by Rod D. Martin
December 15, 1997
When, several weeks ago, this column called for the privatization of Social Security, showing in great detail how every American could retire on twice their working-years income, it did not make its opponents on the Left happy. Feedback was swift: “how dare you play with people’s futures,” demanded one writer. “Under your plan, if the stock market crashed, millions of old ladies would be turned out on the streets to die,” shrieked another.
This was exactly the response we’ve all come to expect from liberals: shrill, emotional, and dumb. It also showed an amazing ignorance of the market’s ability to create different solutions for different needs. While the Left has forced nearly every American into its one-size-fits-all Social Security Ponzi scheme for half a century, it has completely failed to grasp the immeasurable creativity of Adam Smith’s invisible hand.
Fortunately, others have not been so blind.
Taking advantage of a loophole in the Social Security Act, three Texas counties — Galveston, Brazoria and Matagorda — established private retirement systems in 1981. Horrified, Congressional Democrats closed the loophole two years later, preventing other counties from following suit; but every public employee in the three Texas counties, 5,000 in all, has been part of the private system ever since. The results are amazing.
The private system works like an annuity. Employees are taxed at the same rate as workers everywhere, but instead of sending the money to Washington, the counties ask large insurance companies to bid against each other for the right to manage their retirement funds for one year. Each insurance company offers the counties a guaranteed rate of return on their investments, and the highest bidder wins.
Employees are vested immediately. Since they own their account, they can take it with them if they switch jobs. They can increase their contribution to a maximum of 20 percent of their income, all tax-deferred, and take their choice of a lump-sum payment or monthly checks upon retirement.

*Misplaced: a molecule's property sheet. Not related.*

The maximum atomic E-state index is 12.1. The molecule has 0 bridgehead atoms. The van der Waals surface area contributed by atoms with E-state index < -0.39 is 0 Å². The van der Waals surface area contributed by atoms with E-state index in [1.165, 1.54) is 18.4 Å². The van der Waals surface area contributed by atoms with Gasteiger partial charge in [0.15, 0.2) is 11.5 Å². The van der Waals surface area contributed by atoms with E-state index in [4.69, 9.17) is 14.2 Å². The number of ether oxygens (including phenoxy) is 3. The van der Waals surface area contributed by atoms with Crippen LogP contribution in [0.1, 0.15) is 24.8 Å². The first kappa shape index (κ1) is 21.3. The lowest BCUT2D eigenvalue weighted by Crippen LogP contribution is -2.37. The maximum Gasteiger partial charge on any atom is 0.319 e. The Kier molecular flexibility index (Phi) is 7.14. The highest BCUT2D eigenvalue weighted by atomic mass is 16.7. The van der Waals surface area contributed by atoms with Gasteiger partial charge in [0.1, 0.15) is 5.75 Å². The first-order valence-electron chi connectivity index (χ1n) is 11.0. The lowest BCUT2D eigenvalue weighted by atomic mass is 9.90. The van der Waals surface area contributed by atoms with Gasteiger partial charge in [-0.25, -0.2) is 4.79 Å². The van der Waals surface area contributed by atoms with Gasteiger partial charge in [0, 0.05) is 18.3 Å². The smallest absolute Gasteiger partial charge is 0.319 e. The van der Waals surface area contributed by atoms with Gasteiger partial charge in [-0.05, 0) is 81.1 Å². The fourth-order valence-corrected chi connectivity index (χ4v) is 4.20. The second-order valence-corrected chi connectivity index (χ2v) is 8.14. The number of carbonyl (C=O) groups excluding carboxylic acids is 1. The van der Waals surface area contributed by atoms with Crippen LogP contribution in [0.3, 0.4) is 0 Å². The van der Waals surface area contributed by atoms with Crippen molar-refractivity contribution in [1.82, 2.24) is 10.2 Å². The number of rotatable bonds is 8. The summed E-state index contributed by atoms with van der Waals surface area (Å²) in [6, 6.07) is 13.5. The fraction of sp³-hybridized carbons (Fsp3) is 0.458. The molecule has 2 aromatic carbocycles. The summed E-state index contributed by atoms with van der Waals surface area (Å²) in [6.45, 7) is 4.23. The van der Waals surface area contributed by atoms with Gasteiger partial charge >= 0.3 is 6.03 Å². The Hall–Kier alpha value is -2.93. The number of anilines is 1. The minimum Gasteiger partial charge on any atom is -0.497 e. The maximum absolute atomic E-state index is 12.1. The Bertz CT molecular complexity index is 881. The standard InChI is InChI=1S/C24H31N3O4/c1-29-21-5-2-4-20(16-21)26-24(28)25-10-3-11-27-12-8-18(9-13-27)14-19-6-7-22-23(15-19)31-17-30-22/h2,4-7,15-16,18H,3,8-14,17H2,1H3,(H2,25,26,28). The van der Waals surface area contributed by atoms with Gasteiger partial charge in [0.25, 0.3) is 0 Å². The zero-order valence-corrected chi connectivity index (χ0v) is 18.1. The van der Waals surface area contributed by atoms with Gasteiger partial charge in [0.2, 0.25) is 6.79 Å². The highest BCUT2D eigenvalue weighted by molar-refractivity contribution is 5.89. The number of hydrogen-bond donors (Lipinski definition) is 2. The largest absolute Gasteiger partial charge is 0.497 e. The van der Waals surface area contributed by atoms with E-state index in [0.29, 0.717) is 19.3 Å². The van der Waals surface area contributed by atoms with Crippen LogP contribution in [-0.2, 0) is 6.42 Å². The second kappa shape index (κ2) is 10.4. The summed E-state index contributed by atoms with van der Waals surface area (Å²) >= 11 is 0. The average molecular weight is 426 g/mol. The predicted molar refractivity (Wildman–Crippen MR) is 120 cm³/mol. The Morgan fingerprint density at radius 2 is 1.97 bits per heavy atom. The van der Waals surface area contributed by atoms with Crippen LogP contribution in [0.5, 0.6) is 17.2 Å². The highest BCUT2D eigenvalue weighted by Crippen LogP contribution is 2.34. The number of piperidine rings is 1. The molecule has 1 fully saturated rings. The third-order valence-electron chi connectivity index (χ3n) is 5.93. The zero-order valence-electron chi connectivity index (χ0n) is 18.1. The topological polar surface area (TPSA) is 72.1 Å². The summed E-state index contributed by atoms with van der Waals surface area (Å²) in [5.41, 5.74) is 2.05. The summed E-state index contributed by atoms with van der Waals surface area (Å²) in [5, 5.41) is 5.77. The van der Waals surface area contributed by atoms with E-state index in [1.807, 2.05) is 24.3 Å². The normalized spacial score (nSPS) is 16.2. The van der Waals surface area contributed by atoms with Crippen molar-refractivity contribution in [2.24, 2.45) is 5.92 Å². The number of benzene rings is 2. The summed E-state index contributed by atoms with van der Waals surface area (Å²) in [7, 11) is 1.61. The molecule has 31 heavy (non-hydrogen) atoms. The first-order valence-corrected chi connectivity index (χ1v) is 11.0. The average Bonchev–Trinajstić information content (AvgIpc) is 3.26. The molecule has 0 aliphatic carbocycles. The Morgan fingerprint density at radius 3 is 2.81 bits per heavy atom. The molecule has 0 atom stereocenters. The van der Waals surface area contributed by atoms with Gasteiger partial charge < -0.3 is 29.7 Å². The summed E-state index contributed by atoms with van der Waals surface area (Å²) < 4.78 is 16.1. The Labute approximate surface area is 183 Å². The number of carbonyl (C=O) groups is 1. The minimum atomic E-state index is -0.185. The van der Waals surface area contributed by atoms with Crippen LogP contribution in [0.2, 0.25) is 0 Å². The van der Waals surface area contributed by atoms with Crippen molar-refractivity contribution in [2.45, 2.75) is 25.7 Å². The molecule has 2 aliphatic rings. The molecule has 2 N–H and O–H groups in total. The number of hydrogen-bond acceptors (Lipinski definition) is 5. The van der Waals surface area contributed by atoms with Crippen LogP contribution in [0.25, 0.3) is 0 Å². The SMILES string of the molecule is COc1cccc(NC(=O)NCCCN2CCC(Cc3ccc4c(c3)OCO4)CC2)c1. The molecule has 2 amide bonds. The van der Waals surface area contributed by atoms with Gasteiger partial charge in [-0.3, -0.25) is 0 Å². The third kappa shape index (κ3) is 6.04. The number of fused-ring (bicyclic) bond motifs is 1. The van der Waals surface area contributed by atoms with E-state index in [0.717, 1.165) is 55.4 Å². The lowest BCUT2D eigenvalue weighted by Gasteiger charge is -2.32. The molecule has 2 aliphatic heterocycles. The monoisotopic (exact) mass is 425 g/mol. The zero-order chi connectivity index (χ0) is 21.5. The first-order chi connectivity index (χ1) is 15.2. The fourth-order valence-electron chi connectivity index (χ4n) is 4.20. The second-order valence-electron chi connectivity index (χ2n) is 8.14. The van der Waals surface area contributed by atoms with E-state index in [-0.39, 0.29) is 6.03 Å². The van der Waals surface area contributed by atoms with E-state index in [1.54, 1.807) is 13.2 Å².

The results have exceeded all expectations. In some years, the guaranteed minimum annual return has been as high as 12 percent; it has averaged 6.5 percent since 1981. This is in contrast to Social Security’s paltry 2.2 percent return, a net annual loss when adjusted for inflation. Burt Jamus, a county employee in Galveston who voted against privatization, says in the May-June 1997 Policy Review that the program is “a blessing from God.” Under current projections, the 40-year-old middle manager will receive $5,474 a month upon retirement. Under Social Security, he would have received $1,042.
Employees say they love the death and disability benefits most. While Social Security pays an insulting one-time death benefit of $255 — less than the cost of a pine box — the private plan pays triple the worker’s salary up to $150,000, but never less than $50,000.
This saved Wendy Colehill’s life. Her husband Bill, a sanitation worker in Galveston for 12 years, died in a car wreck, leaving Wendy and their three-year-old son. Under Social Security, she’d have been penniless and homeless, another victim of liberal “compassion.” She cries as she tells of the $126,000 death benefit she received days after Bill’s death, allowing her to keep her home, rear Bill Jr., and even go back to school to learn a trade.
Liberals decry privatization as too risky: every American will have a different retirement plan, with different risks and rewards. This terrifies Leftists: they can’t imagine a world where Washington does not centrally plan everyone’s life. But the economic diversity they fear is our liberation. Those who follow the Texas counties’s path will not be as wealthy as others who accept more personal risk, but that is just the point. Whether to follow a cautious or an aggressive course should be our choice, not the choice (as now) of a liberal bureaucrat.
Bottom line: it’s our money, and anything we do with it is better than trusting the false hope of Social Security. It’s time for the left to quit making excuses for breaking the Eighth Commandment. Theft is theft, and it’s time to return to Americans what is rightfully ours.